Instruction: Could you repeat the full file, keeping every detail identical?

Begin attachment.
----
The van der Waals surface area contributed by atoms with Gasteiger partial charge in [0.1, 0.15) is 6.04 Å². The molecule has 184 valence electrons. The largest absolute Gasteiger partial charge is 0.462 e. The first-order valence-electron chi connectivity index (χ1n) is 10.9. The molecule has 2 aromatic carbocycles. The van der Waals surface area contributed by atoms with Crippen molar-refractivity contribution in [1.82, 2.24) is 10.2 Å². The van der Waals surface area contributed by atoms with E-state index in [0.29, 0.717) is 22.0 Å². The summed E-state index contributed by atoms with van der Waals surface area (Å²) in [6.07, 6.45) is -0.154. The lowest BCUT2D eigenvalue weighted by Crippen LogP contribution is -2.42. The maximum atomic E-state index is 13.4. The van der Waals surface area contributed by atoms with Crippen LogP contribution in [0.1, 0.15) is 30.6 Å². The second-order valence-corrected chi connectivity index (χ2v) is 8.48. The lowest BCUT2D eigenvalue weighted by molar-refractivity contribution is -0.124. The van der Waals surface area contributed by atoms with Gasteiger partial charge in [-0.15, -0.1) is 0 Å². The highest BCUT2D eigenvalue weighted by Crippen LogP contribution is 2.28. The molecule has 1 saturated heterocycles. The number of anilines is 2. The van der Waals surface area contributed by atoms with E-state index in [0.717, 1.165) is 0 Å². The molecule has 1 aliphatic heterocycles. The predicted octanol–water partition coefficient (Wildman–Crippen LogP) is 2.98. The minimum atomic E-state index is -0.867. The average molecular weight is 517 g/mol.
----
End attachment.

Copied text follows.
The van der Waals surface area contributed by atoms with Gasteiger partial charge in [0.1, 0.15) is 6.04 Å². The molecule has 184 valence electrons. The largest absolute Gasteiger partial charge is 0.462 e. The first-order valence-electron chi connectivity index (χ1n) is 10.9. The molecule has 2 aromatic carbocycles. The van der Waals surface area contributed by atoms with Crippen molar-refractivity contribution in [1.82, 2.24) is 10.2 Å². The van der Waals surface area contributed by atoms with E-state index in [0.29, 0.717) is 22.0 Å². The summed E-state index contributed by atoms with van der Waals surface area (Å²) in [6.07, 6.45) is -0.154. The lowest BCUT2D eigenvalue weighted by Crippen LogP contribution is -2.42. The maximum atomic E-state index is 13.4. The van der Waals surface area contributed by atoms with Crippen LogP contribution in [0.1, 0.15) is 30.6 Å². The second-order valence-corrected chi connectivity index (χ2v) is 8.48. The lowest BCUT2D eigenvalue weighted by molar-refractivity contribution is -0.124. The van der Waals surface area contributed by atoms with Gasteiger partial charge in [-0.15, -0.1) is 0 Å². The highest BCUT2D eigenvalue weighted by Crippen LogP contribution is 2.28. The molecule has 1 saturated heterocycles. The number of anilines is 2. The van der Waals surface area contributed by atoms with E-state index in [0.717, 1.165) is 0 Å². The molecule has 1 aliphatic heterocycles. The predicted octanol–water partition coefficient (Wildman–Crippen LogP) is 2.98. The minimum atomic E-state index is -0.867. The average molecular weight is 517 g/mol.